May 20, 2024


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US Government’s Pfizer COVID-19 vaccine approval starts rollout of mass-vaccination program. Here’s what we know

The US Government’s approval of a COVID-19 vaccine will set off the largest vaccination campaign in the country’s history.

The Food and Drug Administration (FDA) has given the green light for the emergency use of a vaccine developed by Pfizer and BioNTech and US President Donald Trump said the first shots would be administered “in less than 24 hours”.

It comes at a time when the United States has recorded around 15.5 million infections and close to 300,000 deaths from the virus.

But it’s not a silver bullet, just yet.

Logistical challenges, supply issues and scepticism about the inoculations will play a part in the rollout of the vaccine, which is expected to reduce the number of deaths and hospitalisations due to COVID-19 and help the country return to normal.

Here’s what we know.

Is there enough of the vaccine to go around?

In an announcement of the approval, Mr Trump said the US had a deal with Pfizer to produce 100 million doses of the vaccine, with an option to order 500 million more.

That would be enough to vaccinate the entire US population.

To start with though, the US has 6.4 million doses of the vaccine.

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US President Donald Trump says the first vaccinations will take place in less than 24 hours.

Less than half of these, around 2.9 million, will be sent to states in the coming days, according to General Gustave Perna, who is the chief operating officer of Operation Warp Speed, which is overseeing the US Government’s development and distribution of COVID-19 vaccines.

Another 2.9 million doses will be held in reserve for those people to receive their second shot 21 days later, while 500,000 doses will be kept ready for any unexpected circumstances.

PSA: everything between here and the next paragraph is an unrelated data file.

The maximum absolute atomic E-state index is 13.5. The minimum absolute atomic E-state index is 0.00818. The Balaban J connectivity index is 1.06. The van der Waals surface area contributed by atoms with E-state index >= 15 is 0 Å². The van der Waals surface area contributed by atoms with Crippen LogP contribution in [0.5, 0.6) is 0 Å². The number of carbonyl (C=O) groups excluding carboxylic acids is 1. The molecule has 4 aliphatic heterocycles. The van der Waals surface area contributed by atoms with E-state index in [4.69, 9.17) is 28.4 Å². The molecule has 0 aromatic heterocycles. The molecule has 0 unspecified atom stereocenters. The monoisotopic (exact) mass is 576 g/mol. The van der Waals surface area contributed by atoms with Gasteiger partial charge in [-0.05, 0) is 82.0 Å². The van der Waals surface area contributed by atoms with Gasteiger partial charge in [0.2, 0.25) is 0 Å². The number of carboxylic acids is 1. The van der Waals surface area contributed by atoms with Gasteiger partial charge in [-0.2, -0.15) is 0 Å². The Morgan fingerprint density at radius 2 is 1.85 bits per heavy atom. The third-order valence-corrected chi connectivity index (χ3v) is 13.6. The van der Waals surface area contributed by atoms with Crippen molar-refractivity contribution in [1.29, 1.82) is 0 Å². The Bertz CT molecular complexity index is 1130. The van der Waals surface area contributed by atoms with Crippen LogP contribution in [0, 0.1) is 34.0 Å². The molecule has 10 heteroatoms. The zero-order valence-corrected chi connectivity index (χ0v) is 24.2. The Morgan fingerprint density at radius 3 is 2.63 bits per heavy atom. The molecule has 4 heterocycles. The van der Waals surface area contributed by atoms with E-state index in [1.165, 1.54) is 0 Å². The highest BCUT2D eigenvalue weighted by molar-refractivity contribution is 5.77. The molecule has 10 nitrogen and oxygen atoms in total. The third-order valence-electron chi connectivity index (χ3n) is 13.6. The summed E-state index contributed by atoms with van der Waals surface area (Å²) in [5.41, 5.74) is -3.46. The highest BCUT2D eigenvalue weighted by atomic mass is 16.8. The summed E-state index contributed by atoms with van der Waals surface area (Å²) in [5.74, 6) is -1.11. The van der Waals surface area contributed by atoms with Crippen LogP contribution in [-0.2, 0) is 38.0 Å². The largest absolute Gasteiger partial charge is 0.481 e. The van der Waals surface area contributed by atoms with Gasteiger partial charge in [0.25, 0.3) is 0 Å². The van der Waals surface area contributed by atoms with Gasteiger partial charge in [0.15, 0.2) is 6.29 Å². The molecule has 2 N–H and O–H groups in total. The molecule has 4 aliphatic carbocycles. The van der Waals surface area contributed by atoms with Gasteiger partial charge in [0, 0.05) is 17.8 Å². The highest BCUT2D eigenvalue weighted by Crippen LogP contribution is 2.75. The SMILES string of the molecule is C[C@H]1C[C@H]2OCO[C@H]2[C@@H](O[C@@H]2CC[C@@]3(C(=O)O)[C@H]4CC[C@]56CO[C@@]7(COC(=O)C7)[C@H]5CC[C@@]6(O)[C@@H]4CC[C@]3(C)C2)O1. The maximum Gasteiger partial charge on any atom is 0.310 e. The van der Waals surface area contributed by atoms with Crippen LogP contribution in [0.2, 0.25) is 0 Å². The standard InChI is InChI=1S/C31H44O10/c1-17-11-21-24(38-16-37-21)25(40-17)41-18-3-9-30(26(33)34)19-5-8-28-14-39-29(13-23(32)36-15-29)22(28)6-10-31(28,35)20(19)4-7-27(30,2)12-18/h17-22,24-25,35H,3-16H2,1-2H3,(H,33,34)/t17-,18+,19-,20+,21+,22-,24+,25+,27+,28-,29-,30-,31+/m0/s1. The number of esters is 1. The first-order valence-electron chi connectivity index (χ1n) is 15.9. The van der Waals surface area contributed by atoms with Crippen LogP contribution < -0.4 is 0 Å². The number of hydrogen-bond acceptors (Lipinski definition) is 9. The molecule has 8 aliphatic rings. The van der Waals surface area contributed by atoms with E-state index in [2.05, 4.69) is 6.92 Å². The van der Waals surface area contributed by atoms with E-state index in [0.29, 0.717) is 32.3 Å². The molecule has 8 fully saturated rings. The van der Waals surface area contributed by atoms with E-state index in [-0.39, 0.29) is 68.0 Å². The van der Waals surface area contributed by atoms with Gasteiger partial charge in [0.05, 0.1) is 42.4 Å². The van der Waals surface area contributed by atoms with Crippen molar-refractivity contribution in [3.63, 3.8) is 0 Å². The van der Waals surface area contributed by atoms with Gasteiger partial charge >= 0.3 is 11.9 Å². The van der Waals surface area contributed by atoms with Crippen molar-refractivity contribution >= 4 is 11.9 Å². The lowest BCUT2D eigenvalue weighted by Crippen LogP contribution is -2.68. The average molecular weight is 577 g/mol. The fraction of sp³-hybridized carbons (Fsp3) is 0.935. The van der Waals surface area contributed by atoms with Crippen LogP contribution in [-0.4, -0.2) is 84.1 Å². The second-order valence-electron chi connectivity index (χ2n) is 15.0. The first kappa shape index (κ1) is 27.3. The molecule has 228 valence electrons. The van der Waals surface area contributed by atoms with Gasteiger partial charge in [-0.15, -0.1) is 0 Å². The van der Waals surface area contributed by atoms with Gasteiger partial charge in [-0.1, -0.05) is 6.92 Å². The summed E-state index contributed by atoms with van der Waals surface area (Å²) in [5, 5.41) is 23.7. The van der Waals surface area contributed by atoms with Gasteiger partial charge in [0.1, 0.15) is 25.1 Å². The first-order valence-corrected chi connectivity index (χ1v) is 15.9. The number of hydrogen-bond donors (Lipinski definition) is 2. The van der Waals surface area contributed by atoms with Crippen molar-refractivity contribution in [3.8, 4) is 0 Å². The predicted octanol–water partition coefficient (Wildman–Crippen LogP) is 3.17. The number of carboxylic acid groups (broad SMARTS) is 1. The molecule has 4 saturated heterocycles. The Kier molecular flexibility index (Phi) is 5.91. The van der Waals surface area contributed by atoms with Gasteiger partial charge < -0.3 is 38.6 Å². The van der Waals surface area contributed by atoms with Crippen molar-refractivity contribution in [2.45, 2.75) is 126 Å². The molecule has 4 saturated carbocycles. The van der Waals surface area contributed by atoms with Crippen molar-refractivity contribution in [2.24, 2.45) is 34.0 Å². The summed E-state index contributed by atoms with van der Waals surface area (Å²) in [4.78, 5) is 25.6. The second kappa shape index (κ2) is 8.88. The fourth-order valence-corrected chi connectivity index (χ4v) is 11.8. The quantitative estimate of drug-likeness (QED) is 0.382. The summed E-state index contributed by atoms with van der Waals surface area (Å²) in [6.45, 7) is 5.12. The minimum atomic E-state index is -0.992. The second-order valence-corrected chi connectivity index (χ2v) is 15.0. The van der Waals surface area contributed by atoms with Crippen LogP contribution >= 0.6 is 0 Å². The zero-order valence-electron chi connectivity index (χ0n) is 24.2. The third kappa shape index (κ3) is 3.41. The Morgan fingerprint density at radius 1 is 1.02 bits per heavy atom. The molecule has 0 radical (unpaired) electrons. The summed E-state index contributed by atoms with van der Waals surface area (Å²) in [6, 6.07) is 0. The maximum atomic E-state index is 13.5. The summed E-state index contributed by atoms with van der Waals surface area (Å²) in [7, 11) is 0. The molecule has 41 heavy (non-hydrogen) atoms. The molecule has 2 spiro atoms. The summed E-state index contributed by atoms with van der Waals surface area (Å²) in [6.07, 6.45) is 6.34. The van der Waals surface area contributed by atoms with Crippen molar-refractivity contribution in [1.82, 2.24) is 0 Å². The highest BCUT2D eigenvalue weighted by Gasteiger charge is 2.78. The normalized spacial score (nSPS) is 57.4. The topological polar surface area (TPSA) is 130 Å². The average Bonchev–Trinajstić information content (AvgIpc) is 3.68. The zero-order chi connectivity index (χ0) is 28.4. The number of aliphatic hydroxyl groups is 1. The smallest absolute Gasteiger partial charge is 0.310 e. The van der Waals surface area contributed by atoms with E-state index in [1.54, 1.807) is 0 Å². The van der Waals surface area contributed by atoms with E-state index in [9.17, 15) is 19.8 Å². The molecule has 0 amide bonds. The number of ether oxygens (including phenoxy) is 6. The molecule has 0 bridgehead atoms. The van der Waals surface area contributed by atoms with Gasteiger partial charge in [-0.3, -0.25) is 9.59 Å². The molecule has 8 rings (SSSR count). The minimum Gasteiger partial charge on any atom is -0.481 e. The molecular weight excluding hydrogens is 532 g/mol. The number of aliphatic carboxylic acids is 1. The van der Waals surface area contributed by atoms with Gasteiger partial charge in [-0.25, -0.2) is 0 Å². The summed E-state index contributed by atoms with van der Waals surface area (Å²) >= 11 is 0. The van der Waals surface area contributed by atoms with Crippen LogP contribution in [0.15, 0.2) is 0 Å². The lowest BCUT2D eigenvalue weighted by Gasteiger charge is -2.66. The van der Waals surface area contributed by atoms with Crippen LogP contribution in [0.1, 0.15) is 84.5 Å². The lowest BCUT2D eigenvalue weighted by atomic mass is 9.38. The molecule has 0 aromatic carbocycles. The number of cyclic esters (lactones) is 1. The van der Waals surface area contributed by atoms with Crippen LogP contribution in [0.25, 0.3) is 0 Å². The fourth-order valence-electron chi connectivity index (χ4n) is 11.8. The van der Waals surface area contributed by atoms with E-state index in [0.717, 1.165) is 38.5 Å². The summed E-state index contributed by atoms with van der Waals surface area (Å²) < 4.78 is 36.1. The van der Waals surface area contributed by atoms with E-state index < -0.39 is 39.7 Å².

Pfizer board member and former FDA commissioner Scott Gottlieb said in an interview with CNBC earlier this week that the company had offered to sell the United States more doses as recently as last month but had been turned down.

The FDA is this week considering an emergency use approval of a vaccine created by Moderna, which will also help with supply numbers.

The United States has agreed to buy 200 million doses of Moderna’s two-dose vaccine.

The Government also has supply deals with J&J and AstraZeneca, but authorisation of those vaccines are not imminent.

Who gets it first?

A group of health workers in full PPE surround a man on a hospital bed
Hospitals around the United States have been under pressure due to a rise in COVID-19 cases.(Reuters: Callaghan O’Hare)

With thousands of people dying every day and hospital intensive care units around the country nearing capacity, there is likely to be a lot of interest in getting the vaccine.

But Mr Trump said “senior citizens, healthcare workers and first responders” would be “first in line” to receive the first round of 2.9 million doses this month.

Initial limitations on supplies mean most of the general public will have to wait months for the vaccines to become widely available.

Mr Trump said state governors would decide where the vaccines will go in their state and who will get them first.

There have been preparations on the ground to ensure the vaccine can be administered as soon as possible.